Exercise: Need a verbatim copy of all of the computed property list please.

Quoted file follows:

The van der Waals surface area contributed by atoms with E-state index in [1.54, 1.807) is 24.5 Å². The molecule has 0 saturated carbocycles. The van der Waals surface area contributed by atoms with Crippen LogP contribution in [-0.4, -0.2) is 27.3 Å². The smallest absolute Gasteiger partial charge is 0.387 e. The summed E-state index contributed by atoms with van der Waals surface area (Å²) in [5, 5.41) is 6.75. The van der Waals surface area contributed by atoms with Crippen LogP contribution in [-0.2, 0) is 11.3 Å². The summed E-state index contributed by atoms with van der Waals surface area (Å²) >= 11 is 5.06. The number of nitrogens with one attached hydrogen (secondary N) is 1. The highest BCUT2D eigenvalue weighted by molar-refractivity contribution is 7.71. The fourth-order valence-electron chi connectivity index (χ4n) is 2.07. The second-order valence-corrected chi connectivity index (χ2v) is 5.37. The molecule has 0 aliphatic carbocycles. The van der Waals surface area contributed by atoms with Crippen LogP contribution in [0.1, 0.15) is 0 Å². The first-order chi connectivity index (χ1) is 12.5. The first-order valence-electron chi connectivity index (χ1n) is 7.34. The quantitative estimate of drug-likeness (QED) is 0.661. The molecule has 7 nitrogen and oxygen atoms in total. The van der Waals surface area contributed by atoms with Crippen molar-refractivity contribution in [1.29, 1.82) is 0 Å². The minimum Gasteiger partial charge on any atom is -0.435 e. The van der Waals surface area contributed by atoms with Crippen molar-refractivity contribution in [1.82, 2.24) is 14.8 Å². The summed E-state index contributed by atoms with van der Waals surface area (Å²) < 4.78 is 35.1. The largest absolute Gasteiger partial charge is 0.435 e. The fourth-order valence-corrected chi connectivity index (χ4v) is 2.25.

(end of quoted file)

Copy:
The van der Waals surface area contributed by atoms with E-state index in [1.54, 1.807) is 24.5 Å². The molecule has 0 saturated carbocycles. The van der Waals surface area contributed by atoms with Crippen LogP contribution in [-0.4, -0.2) is 27.3 Å². The smallest absolute Gasteiger partial charge is 0.387 e. The summed E-state index contributed by atoms with van der Waals surface area (Å²) in [5, 5.41) is 6.75. The van der Waals surface area contributed by atoms with Crippen LogP contribution in [-0.2, 0) is 11.3 Å². The summed E-state index contributed by atoms with van der Waals surface area (Å²) >= 11 is 5.06. The number of nitrogens with one attached hydrogen (secondary N) is 1. The highest BCUT2D eigenvalue weighted by molar-refractivity contribution is 7.71. The fourth-order valence-electron chi connectivity index (χ4n) is 2.07. The second-order valence-corrected chi connectivity index (χ2v) is 5.37. The molecule has 0 aliphatic carbocycles. The van der Waals surface area contributed by atoms with Crippen LogP contribution in [0.1, 0.15) is 0 Å². The first-order chi connectivity index (χ1) is 12.5. The first-order valence-electron chi connectivity index (χ1n) is 7.34. The quantitative estimate of drug-likeness (QED) is 0.661. The molecule has 7 nitrogen and oxygen atoms in total. The van der Waals surface area contributed by atoms with Crippen molar-refractivity contribution in [1.29, 1.82) is 0 Å². The minimum Gasteiger partial charge on any atom is -0.435 e. The van der Waals surface area contributed by atoms with Crippen molar-refractivity contribution in [1.82, 2.24) is 14.8 Å². The summed E-state index contributed by atoms with van der Waals surface area (Å²) < 4.78 is 35.1. The largest absolute Gasteiger partial charge is 0.435 e. The fourth-order valence-corrected chi connectivity index (χ4v) is 2.25.